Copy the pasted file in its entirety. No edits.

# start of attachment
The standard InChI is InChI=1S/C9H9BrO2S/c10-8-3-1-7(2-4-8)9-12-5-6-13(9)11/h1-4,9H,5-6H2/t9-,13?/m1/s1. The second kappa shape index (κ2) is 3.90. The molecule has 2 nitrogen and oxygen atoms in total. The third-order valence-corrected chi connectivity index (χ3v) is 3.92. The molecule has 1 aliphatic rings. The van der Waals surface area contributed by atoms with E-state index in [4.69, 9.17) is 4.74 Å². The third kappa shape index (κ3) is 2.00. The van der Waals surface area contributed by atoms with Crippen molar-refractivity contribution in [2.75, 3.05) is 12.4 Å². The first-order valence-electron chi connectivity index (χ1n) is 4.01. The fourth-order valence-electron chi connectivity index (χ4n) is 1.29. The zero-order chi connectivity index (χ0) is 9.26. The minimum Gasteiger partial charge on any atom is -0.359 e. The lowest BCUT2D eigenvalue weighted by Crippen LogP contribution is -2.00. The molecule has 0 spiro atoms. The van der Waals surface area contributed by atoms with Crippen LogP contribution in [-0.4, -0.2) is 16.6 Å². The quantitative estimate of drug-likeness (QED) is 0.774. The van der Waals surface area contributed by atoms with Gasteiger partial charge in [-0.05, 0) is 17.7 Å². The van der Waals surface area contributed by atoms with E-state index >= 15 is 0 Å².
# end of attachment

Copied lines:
The standard InChI is InChI=1S/C9H9BrO2S/c10-8-3-1-7(2-4-8)9-12-5-6-13(9)11/h1-4,9H,5-6H2/t9-,13?/m1/s1. The second kappa shape index (κ2) is 3.90. The molecule has 2 nitrogen and oxygen atoms in total. The third-order valence-corrected chi connectivity index (χ3v) is 3.92. The molecule has 1 aliphatic rings. The van der Waals surface area contributed by atoms with E-state index in [4.69, 9.17) is 4.74 Å². The third kappa shape index (κ3) is 2.00. The van der Waals surface area contributed by atoms with Crippen molar-refractivity contribution in [2.75, 3.05) is 12.4 Å². The first-order valence-electron chi connectivity index (χ1n) is 4.01. The fourth-order valence-electron chi connectivity index (χ4n) is 1.29. The zero-order chi connectivity index (χ0) is 9.26. The minimum Gasteiger partial charge on any atom is -0.359 e. The lowest BCUT2D eigenvalue weighted by Crippen LogP contribution is -2.00. The molecule has 0 spiro atoms. The van der Waals surface area contributed by atoms with Crippen LogP contribution in [-0.4, -0.2) is 16.6 Å². The quantitative estimate of drug-likeness (QED) is 0.774. The van der Waals surface area contributed by atoms with Gasteiger partial charge in [-0.05, 0) is 17.7 Å². The van der Waals surface area contributed by atoms with E-state index >= 15 is 0 Å².